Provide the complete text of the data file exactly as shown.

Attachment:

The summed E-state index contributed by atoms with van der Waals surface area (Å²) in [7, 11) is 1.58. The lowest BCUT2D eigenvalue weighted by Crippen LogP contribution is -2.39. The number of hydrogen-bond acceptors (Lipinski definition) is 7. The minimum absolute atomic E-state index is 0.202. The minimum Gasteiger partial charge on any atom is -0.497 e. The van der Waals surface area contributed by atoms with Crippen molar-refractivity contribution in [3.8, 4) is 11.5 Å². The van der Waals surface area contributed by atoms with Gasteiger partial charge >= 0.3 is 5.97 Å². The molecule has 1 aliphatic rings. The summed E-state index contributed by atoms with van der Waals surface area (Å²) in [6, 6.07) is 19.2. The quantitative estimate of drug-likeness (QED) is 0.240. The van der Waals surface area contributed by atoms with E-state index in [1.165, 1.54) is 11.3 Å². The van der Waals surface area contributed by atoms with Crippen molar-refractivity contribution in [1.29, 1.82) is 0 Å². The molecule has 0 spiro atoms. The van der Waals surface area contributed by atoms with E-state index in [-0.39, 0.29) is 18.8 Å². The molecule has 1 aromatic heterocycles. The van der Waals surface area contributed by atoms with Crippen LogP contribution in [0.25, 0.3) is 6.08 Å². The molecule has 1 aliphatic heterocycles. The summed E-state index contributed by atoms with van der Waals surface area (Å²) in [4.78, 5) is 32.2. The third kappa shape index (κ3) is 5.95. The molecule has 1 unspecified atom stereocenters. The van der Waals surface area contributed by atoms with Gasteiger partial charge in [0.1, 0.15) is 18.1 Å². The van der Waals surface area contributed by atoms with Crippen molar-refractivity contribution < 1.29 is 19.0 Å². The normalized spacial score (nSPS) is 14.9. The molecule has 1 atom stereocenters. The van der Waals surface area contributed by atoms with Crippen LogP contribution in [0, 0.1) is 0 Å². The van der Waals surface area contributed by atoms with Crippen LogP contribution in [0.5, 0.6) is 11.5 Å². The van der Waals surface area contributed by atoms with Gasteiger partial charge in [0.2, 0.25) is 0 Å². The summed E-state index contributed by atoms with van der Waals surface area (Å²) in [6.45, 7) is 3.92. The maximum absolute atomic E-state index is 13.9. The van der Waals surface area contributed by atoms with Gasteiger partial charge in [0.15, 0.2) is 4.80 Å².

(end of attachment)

The summed E-state index contributed by atoms with van der Waals surface area (Å²) in [7, 11) is 1.58. The lowest BCUT2D eigenvalue weighted by Crippen LogP contribution is -2.39. The number of hydrogen-bond acceptors (Lipinski definition) is 7. The minimum absolute atomic E-state index is 0.202. The minimum Gasteiger partial charge on any atom is -0.497 e. The van der Waals surface area contributed by atoms with Crippen molar-refractivity contribution in [3.8, 4) is 11.5 Å². The van der Waals surface area contributed by atoms with Gasteiger partial charge >= 0.3 is 5.97 Å². The molecule has 1 aliphatic rings. The summed E-state index contributed by atoms with van der Waals surface area (Å²) in [6, 6.07) is 19.2. The quantitative estimate of drug-likeness (QED) is 0.240. The van der Waals surface area contributed by atoms with E-state index in [1.165, 1.54) is 11.3 Å². The van der Waals surface area contributed by atoms with Crippen molar-refractivity contribution in [1.29, 1.82) is 0 Å². The molecule has 0 spiro atoms. The van der Waals surface area contributed by atoms with E-state index in [-0.39, 0.29) is 18.8 Å². The molecule has 1 aromatic heterocycles. The van der Waals surface area contributed by atoms with Crippen LogP contribution in [0.25, 0.3) is 6.08 Å². The molecule has 1 aliphatic heterocycles. The summed E-state index contributed by atoms with van der Waals surface area (Å²) in [4.78, 5) is 32.2. The third kappa shape index (κ3) is 5.95. The molecule has 1 unspecified atom stereocenters. The van der Waals surface area contributed by atoms with Gasteiger partial charge in [0.1, 0.15) is 18.1 Å². The van der Waals surface area contributed by atoms with Crippen molar-refractivity contribution < 1.29 is 19.0 Å². The normalized spacial score (nSPS) is 14.9. The molecule has 1 atom stereocenters. The van der Waals surface area contributed by atoms with Crippen LogP contribution in [0, 0.1) is 0 Å². The van der Waals surface area contributed by atoms with Crippen LogP contribution in [0.5, 0.6) is 11.5 Å². The van der Waals surface area contributed by atoms with Gasteiger partial charge in [0.2, 0.25) is 0 Å². The summed E-state index contributed by atoms with van der Waals surface area (Å²) in [6.45, 7) is 3.92. The maximum absolute atomic E-state index is 13.9. The van der Waals surface area contributed by atoms with Gasteiger partial charge in [0.15, 0.2) is 4.80 Å².